‘Tis the Season: Ethical, Appropriate, and Joyful Holiday Gift-Giving During COVID-19
‘Tis the season for business owners and executives to think about what gifts to give to vendors, top clients or customers, and employees. In a normal year, one criterion is that gift selection must comply with an organization’s policies and consider cultural and religious sensitivity. But 2020 is not a normal year. Coming off a fraught election season and with an ongoing, growing pandemic, the basics of ethical gifting haven’t changed much. There are, however, a few additional factors to keep in mind this year. We’ve assembled a list of key dos and don’ts to help ensure a smooth, ethical holiday giving season.
Do: Follow Your Company Gift Policy to the Letter
Your company should have a policy in place around giving and accepting gifts, hospitality, and entertainment (GHE). Now is an ideal time to review your organization’s policy and ensure all employees do the same. This helps to eliminate the chance that anyone in your organization will give or accept a gift that could be construed as bribery, including cash gifts, overly lavish gifts, or gifts intended to influence business decisions or contracts.
Don’t: Choose Gifts Without Considering Economic and Social Realities
In past years, travel- and entertainment-related gifts (such as dining certificates, concert or movie tickets) may have been appropriate, provided they followed organizational policy. During a pandemic and related lockdowns, such gifts might be construed as weird, insensitive or inappropriate. The same reaction may apply to overly expensive gifts. While some organizations may budget more on GHE because they’re saving on travel and holiday parties, going over the top during an economically unstable time can be seen as fiscally irresponsible or off-putting. On the other hand, gifts related to the home or remote work (a cozy blanket, food items from local shops, beautiful or branded notebooks, etc.) are likely to be a hit.
Do: Consider Gifts with a Charitable or Social Impact
Due to COVID-19 and an increasing global focus on human rights and social and racial justice, more organizations are selecting gifts that support their community or an altruistic cause they believe in. According to Accenture’s 2020 consumer survey, 40% of respondents said they plan to shop at minority-owned businesses. The same percentage said they would shop at retailers who support the Black Lives Matter movement. You can follow consumers’ leads by buying gifts from local or minority businesses or that benefit charitable organizations and causes.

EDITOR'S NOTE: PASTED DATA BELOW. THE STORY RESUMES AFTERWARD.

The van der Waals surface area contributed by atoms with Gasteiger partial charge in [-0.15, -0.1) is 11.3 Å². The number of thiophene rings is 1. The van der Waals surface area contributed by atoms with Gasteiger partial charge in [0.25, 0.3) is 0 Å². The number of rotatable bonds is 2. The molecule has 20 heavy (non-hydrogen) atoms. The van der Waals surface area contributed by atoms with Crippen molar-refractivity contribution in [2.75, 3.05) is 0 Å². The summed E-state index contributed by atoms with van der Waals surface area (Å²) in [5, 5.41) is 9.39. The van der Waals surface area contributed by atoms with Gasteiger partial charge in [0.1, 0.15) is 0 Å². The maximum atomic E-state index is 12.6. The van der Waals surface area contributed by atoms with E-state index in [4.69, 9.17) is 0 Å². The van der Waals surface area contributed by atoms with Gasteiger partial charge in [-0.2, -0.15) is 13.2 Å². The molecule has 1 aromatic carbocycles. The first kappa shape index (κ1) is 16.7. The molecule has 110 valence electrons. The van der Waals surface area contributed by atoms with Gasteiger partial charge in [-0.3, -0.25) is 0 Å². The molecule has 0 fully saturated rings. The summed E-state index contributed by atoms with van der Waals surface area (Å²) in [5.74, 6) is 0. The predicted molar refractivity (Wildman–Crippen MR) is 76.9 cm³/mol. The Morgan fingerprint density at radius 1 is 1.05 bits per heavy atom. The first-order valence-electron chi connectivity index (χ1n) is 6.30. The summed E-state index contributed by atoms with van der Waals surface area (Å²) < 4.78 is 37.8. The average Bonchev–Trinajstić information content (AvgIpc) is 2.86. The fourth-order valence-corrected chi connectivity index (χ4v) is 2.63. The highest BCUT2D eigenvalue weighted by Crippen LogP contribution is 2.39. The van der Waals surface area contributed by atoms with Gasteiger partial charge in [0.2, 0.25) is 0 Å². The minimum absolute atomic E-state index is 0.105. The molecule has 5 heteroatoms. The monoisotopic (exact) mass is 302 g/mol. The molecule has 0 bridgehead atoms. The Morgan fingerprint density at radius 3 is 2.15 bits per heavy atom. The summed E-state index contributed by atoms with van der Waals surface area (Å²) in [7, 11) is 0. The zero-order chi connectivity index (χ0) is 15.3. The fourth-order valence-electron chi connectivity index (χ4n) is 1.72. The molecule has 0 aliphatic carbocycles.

Don’t: Forgo Giving Entirely
It may be tempting to take this year off from holiday-giving. Budgets are tight, and the economy is depressed. However, now is an optimal time to find meaningful gifts that create a sense of connection between your company and vendors, employees, and customers. According to the consumer research firm NPD, 40% of consumers indicated that, as a result of COVID-19, they would buy more presents to increase camaraderie and joy during challenging times. An inexpensive or homemade gift with a personal note can be just as festive as an expensive one and help you avoid being seen as the local Grinch!
Do: Prepare for Shipping Delays
According to Salesforce‘s research, up to 700 million packages could be at risk for not arriving in time for the holidays due to the surge in online shopping and COVID-related surcharges from traditional delivery services like FedEx and UPS. Make sure to plan and send gifts early or, if feasible, consider delivering gifts yourself (contact-free, of course).
Do: Be Mindful of Privacy Issues
With so many people working from home, including customers and vendors, it becomes harder to have gifts delivered to a home address while managing personal information privacy, such as asking for a home address. One solution is to use vendors who handle the delivery address matter between themselves and the recipient. This allows the recipient to provide a delivery address based on their comfort without you having to get in the middle of the matter.
May Your Days Be Merry and Bright
We hope you’ll follow our advice and adjust your gift-giving strategy for this year’s holiday season. Focus on being sensitive, personal, and in tune with current realities, but don’t miss the chance to infuse joy and meaning into a potentially difficult holiday season for many people in your orbit.